I don’t have to be a microbiologist and public health professional to know that humankind has faced pandemics before. Between 1918-1920, the Spanish flu took approximately 50 million lives in a world population of about 1.8 billion. Since then we have heard of Ebola, Zika virus, SARS, MERS, swine flu and avian flu among others.
Except that they seemed so far away, or not as severe.
The new coronavirus disease 2019 (COVID-19), a novel infectious disease caused by severe acute respiratory syndrome coronavirus 2 (SARS-CoV-2), was characterised as a pandemic by the World Health Organisation in March 2020. A pandemic is an epidemic that affects a whole country or, in this case, the entire world.
Although scientists have always known that another big pandemic might be coming, most people feel blindsided by this unexpected and rapid development.
Like influenza, the virus spreads between people via droplets people exhale when they cough or sneeze, for example. Infected people are most contagious when they are symptomatic, although contraction may happen before any symptoms such as fever, coughing, and shortness of breath appear. There are typically five days between exposure and symptom onset, but it may be anywhere from two to fourteen days. Data is very preliminary at this point.
Today we have no vaccine or specific antiviral treatment, and our efforts are limited to symptom alleviation and supportive therapy.
Even though nobody really knows how this is going to evolve in the long term, the hope is to develop a vaccine as fast as possible. Virologists say, that’s because Corona viruses are sensitive to heat, it can be hoped that case numbers will go down during the hot summer months. The illness will recur in autumn, however. The new virus will most probably become endemic, constantly circulating in the population like influenza and other viruses. After a few years, most people are going to be either vaccinated or immune due to having already had the illness. Up until then the goal is to slow the virus down to lower the death toll and to prevent health services from collapsing.
Coming back to the present day, people want to know what they should do right now.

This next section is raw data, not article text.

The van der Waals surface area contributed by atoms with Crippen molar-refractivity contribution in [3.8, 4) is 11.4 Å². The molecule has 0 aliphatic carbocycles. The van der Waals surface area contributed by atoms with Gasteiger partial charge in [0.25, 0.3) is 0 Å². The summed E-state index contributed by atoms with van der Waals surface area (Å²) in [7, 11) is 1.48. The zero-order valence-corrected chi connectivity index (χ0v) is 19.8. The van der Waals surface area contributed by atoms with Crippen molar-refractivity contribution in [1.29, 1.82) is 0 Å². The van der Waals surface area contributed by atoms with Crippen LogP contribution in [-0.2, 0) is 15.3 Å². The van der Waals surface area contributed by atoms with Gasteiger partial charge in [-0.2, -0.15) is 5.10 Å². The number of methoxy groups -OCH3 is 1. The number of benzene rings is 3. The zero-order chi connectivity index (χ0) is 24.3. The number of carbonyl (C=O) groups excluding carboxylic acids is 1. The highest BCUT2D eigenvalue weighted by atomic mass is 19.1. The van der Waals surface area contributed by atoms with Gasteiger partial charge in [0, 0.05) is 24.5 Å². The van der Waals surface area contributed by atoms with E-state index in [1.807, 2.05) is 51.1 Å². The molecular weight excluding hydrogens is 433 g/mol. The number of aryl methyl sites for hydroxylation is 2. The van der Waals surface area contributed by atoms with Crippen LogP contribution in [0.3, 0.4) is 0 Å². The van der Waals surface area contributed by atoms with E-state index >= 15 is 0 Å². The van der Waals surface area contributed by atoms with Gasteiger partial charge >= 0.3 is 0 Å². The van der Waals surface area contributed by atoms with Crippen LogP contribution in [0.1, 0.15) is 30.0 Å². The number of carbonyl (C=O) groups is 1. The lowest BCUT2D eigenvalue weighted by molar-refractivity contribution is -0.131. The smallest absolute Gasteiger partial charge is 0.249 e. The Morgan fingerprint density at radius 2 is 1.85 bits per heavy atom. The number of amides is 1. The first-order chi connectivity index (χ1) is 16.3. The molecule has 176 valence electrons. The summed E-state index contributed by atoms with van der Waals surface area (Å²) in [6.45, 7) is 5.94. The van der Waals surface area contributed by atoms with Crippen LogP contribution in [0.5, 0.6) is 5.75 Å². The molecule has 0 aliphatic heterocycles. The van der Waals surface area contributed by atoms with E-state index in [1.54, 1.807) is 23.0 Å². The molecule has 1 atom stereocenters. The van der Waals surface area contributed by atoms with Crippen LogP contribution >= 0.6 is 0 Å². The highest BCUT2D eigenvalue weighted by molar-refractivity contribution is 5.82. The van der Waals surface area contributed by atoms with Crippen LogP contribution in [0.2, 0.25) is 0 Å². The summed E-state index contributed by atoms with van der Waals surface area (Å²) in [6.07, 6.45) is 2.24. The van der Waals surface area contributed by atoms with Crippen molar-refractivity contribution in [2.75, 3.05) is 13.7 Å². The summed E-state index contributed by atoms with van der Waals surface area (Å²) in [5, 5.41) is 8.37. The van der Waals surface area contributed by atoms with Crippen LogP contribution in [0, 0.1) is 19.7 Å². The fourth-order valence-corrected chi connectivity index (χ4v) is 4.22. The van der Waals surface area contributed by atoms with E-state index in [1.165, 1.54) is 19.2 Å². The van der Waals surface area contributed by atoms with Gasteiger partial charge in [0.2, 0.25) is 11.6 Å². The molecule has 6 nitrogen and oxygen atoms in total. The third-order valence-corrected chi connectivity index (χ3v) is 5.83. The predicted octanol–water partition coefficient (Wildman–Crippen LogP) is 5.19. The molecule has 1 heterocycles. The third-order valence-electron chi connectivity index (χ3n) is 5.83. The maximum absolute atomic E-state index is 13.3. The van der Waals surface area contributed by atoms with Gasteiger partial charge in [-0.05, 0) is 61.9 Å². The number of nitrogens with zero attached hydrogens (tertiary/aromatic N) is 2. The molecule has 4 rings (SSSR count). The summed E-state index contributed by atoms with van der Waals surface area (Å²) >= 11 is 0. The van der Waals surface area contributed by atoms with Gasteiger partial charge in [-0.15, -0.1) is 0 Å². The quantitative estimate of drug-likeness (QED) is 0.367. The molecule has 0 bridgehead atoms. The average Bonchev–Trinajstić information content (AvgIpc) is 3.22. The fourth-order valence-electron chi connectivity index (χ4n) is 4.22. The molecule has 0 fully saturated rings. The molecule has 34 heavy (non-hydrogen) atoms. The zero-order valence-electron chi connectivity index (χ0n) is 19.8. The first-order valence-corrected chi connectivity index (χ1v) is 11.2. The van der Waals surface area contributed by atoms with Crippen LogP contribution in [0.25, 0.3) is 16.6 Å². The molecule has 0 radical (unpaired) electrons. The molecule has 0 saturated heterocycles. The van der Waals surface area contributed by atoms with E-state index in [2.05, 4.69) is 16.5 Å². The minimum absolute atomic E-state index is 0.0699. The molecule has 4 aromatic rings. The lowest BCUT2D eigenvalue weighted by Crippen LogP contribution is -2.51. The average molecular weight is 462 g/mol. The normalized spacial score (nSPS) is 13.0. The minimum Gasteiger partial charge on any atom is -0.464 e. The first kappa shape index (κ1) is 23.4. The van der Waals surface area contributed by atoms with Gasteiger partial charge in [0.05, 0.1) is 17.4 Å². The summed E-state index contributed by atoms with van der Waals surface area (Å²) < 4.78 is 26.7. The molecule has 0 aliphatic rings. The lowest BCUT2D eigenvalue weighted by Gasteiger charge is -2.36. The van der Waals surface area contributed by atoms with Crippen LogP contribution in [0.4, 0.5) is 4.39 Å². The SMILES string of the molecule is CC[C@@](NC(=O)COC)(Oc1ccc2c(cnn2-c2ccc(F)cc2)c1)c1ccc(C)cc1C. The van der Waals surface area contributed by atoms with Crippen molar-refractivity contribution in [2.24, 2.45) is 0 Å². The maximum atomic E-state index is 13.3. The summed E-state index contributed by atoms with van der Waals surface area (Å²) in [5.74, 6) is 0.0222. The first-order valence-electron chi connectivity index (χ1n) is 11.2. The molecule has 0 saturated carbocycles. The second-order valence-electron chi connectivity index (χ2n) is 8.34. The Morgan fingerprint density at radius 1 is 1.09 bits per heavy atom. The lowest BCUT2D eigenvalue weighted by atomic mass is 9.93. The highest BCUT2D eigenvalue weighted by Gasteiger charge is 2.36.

First of all – stay calm. Fear and panic are the worst adviser. Try to find reputable information (UK; Germany) and trust in scientists and official authorities. Don’t believe any WhatsApp-news and don’t share information except after having checked its source and trustworthiness.
Information hygiene is as important as hand hygiene in times of crisis!
Other than that – implement physical distancing. Stick to your country’s rules and stay updated since these rules can change from day to day. Look out for people over 60, as well as people with pre-existing medical conditions who may be at a higher risk of severe or even fatal symptoms if infected. Perhaps do their grocery shopping or pick their medicine from the pharmacy and place them at their front door. Walk their dog so they don’t have to go out. Keep your distance.
Wash your hands, especially after contact with other people and after being outside shopping or the like, with warm water and soap – as long as it takes you to sing “Happy Birthday” twice. Need more info and maybe a small laugh?
Donate blood. Blood reserves can only be used for a certain amount of time. If people stop donating now there won’t be enough blood left in a short while. Check your country’s donation organisation’s website for dates and places and the rules during this time.
Support local and small businesses by buying gift cards, donating or ordering online.
There’s a lot of groups on social media that are organising help. Connect yourself. Give your phone number to your neighbours in case they need anything. Call your grandparents. Isolation makes you lonely and this can have severe negative impacts on your health as well as described in part I of this story.
With this we come full circle and I’d like to close with a hopeful reflection: every crisis is a chance for change. People from all over the globe are connecting online, helping each other out, having balcony concerts or Skyping with strangers who were lonely or scared. This makes me believe in humankind. The rapid digitalisation taking place in my country to keep schools running online and people working from home makes me think: “finally, better late than never”. Nature can take a breather with factories standing still and planes being grounded. Our world will never be the same after this and it’s terrible that people we know will die and others will lose their livelihoods. But the spirit of international cooperation, professionalism and trust that I experience and cherish from working in the space sector at the Austrian Space Forum will help us through this difficult time.
Stay safe and try to use your time in isolation to reflect, catch up and recharge for the times ahead!